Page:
“What difference does it make, as long as the pictures are good?”

The answer is ALL the difference in the world! I have worked with a few “Nazi” photographers who were so unpleasant, people would hide to avoid having their picture taken! I have done weddings where the Bride sent the photographer home early, because they were upsetting her guests. I have seen photographers start fights with wedding coordinators. The nightmare scenario is the photographer who disappears after the event, along with your memories. I had this happen with a client 4 years ago, who used a “friend of a friend” that looked professional, but turned out, to her horror, to be a crook.

Great Photographers are not costly, they are Valuable!

With this Blog post, I would like to kick off a tradition of recognizing my fellow vendors who are truly outstanding at their craft. Sort of a “Party Machine Seal of Approval” for wedding and event professionals.

Drumroll, please! And the winner is: Kristin Greenlee!

Bookmark her website and “friend” her on Facebook. There is a link to her Blog that I heartily recommend for both good reading, and seeing some mighty impressive images. Better still, call her at 817-683-6838. Great photographers tend to get booked quickly for the most popular dates.

I had the privilege of working with Kristin last year for a wedding at the Petroleum Club of Fort Worth. It was a joyous, fun-filled celebration, with some specially planned Party Machine “showbiz” moments for their Grand Entrance and their spotlight dances. Groom Jeff was a Texas Aggie, and bride Katy graduated from Texas Tech. Jeff is a football coach and they are both big sports fans, so we played up the rivalry to create some memorable moments.

Katy and Jeff made their Grand Entrance with NFL theme music, passed the football, and did a Touchdown Celebration!

Imagine my surprise when, while searching for something totally un-related, I stumbled onto Kristen’s Blog post about Jeff and Katy’s wedding! I remembered how much fun that was, and the humorous moments, but OMG! When I saw Kristin’s pictures, it was as though I could hear their voices. She not only captured the mood of the celebration, but also the personalities of her subjects. Scroll down the pictures in her Blog post, to see what I mean when I say “an artistic eye for the great shot.”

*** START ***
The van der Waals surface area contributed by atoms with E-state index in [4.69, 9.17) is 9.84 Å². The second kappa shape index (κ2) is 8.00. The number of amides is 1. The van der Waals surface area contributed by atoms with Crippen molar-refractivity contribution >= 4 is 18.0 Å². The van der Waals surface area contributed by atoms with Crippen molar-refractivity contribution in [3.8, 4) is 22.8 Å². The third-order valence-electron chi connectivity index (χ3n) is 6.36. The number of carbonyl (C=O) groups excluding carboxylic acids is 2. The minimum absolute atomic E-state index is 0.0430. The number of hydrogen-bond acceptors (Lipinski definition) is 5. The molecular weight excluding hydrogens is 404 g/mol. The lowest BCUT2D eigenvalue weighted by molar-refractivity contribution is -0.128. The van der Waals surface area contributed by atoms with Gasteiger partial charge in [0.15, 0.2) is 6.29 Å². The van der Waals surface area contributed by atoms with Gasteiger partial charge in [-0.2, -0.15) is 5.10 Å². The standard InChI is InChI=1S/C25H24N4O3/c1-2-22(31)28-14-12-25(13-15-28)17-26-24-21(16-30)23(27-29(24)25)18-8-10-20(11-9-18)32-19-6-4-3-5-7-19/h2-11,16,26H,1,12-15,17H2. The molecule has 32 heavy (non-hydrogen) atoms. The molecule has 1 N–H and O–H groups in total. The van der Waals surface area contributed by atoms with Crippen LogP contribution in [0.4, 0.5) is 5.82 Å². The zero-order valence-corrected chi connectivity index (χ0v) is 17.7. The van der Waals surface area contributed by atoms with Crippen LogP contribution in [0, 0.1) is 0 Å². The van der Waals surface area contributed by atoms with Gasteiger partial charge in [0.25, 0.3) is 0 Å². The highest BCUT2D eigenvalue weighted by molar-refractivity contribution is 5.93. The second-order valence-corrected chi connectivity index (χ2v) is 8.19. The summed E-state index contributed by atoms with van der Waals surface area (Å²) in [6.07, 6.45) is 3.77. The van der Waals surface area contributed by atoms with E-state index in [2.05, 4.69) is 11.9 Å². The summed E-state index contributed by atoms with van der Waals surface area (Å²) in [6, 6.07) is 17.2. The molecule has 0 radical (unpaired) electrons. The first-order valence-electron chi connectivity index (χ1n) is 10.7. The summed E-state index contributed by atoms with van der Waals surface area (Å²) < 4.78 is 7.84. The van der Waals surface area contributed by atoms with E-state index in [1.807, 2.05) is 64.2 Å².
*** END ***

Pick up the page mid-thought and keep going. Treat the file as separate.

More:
Perhaps my favorite moments at Jeff and Katy’s wedding came about as the result of a strange coincidence. About 30 of Jeff’s family and friends from Chicagoland had taken a bus tour of Fort Worth, and were late returning, so I had to “stall for time” in my role as Master of Ceremonies. Jeff had a Chicago Bears groom’s cake, and half the guests were fans of “Da Bears,” so…I asked that every time they heard the word “Chicago,” everyone there – even the staff – should yell, “DA BEARS!” And they all did.

I love a happy bride!

Lots of laughter at that celebration, and Kristen captured all the memories. That is what a great photographer does.

And it seems she has good taste in Wedding MC Entertainment, as well!

What the Well-Dressed Aggie Wears

Posted in College Traditions, Texas Aggie Weddings on September 21, 2010 by djscottshirley

Another Aggie Wedding Tradition

Posted in College Traditions, Let them eat cake!, Texas Aggie Weddings, Weddings! on March 28, 2010 by djscottshirley

The first time I saw one, I thought it was clever.

Then I learned that lots of people have had one.

We’re talking about the Aggie Bonfire groom’s cake. In the 10 years since the bonfire disaster, many good Ags who have never been to an official Bonfire, could at least have one at their wedding.

A properly engineered Bonfire Cake